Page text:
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MITON’S ANTHONY RAYNER: THINKING OUTSIDE THE BOND BOX

MITON’S ANTHONY RAYNER: THINKING OUTSIDE THE BOND BOX
  • Large parts of the government bond markets are yielding less than zero
  • Bonds providing sensible income levels rather than capital gain
  • Opting for short-dated, good quality US and UK corporate debt

Anthony Rayner, manager of Miton’s multi-asset fund range, comments: 

“Some passive equity investors will be comforted, rightly or wrongly, by the fact that their largest holdings are in such big businesses as the likes of Apple,  assuming safety and strength in size. However, with bond indices, the largest holdings tend to be the largest debtors. As a result, the more indebted companies, or governments, get more attention than their thriftier counterparts.

“Another reason to be cautious about buying bond indices is that large parts of the government bond markets are yielding less than zero, and this is before we factor in the impact of inflation on returns. For the Eurozone and Japan for example, anything below a seven-year tenor has a negative yield to maturity. For Japan, the 30-year tenor yields only 0.8%: quite a lot of interest rate risk for such a paltry return.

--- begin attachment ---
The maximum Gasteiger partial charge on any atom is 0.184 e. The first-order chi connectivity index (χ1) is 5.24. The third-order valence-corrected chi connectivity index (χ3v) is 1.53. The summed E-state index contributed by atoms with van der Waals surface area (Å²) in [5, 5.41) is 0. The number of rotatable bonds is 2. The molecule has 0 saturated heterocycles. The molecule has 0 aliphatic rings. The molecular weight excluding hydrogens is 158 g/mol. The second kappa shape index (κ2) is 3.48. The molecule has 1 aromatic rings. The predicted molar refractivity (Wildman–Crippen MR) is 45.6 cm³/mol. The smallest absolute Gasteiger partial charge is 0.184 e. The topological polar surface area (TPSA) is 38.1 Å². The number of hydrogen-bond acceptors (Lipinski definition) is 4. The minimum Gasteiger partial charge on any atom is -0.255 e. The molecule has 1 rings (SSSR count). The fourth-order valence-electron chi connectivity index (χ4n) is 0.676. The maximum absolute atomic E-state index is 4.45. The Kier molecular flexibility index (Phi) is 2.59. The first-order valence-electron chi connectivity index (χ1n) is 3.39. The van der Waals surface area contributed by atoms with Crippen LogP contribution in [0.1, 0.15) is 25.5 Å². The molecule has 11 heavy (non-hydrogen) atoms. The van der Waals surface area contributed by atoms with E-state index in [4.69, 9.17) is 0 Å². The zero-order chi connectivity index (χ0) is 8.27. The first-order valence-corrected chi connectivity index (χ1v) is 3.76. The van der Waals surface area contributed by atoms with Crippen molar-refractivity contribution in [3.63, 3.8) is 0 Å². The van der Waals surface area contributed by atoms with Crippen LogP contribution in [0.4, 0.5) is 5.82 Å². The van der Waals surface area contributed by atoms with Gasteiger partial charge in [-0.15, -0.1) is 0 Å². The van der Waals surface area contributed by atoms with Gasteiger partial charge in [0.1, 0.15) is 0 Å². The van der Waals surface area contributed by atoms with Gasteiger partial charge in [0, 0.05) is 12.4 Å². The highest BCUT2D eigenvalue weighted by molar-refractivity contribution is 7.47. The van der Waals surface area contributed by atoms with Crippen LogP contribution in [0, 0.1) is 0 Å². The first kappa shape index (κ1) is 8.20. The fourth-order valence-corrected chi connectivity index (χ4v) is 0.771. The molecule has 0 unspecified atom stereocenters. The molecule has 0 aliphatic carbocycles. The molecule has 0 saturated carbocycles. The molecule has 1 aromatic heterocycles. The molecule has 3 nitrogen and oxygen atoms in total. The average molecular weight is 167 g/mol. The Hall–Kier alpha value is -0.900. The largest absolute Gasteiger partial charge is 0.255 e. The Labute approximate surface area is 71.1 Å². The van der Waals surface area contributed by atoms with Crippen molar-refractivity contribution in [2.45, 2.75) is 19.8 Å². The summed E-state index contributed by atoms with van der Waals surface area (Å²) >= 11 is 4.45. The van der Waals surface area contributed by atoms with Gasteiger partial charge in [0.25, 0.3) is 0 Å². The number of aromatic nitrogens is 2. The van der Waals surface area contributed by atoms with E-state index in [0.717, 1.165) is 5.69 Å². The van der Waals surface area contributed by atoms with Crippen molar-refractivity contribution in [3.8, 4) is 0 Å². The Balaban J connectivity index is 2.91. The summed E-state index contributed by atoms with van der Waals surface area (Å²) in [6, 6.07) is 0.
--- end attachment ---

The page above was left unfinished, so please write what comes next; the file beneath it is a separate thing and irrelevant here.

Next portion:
“With official rates globally on the slide for a few decades now, taking interest rate risk has been a one-way trade, and a very beneficial one, whether for passive investors or active managers, like us, that pushed out their duration to take advantage of the powerful trend for lower yields. Importantly, the dynamics of lower and lower rates over time have encouraged the duration of indices to become longer and longer, which potentially adds another sting in the tail for passive bond investors, as and when rates rise. Indeed, the Fed is setting the pace, with three rate rises this year, and expectations for more in 2018.

“As outcome-driven multi asset managers, we currently view bonds as a way of generating a sensible level of income, rather than providing capital gain (as they have done in recent decades), while their ability to act as a ballast to equity risk in portfolios is also limited by their very compressed yield. As a result, we have nothing in Japanese debt and nothing in Eurozone government debt. Instead our preference is for short-dated, good quality US and UK corporate debt.

“Our job is to think outside the bond box, rather than be chained to, or even constrained by, the anatomy of an index.”

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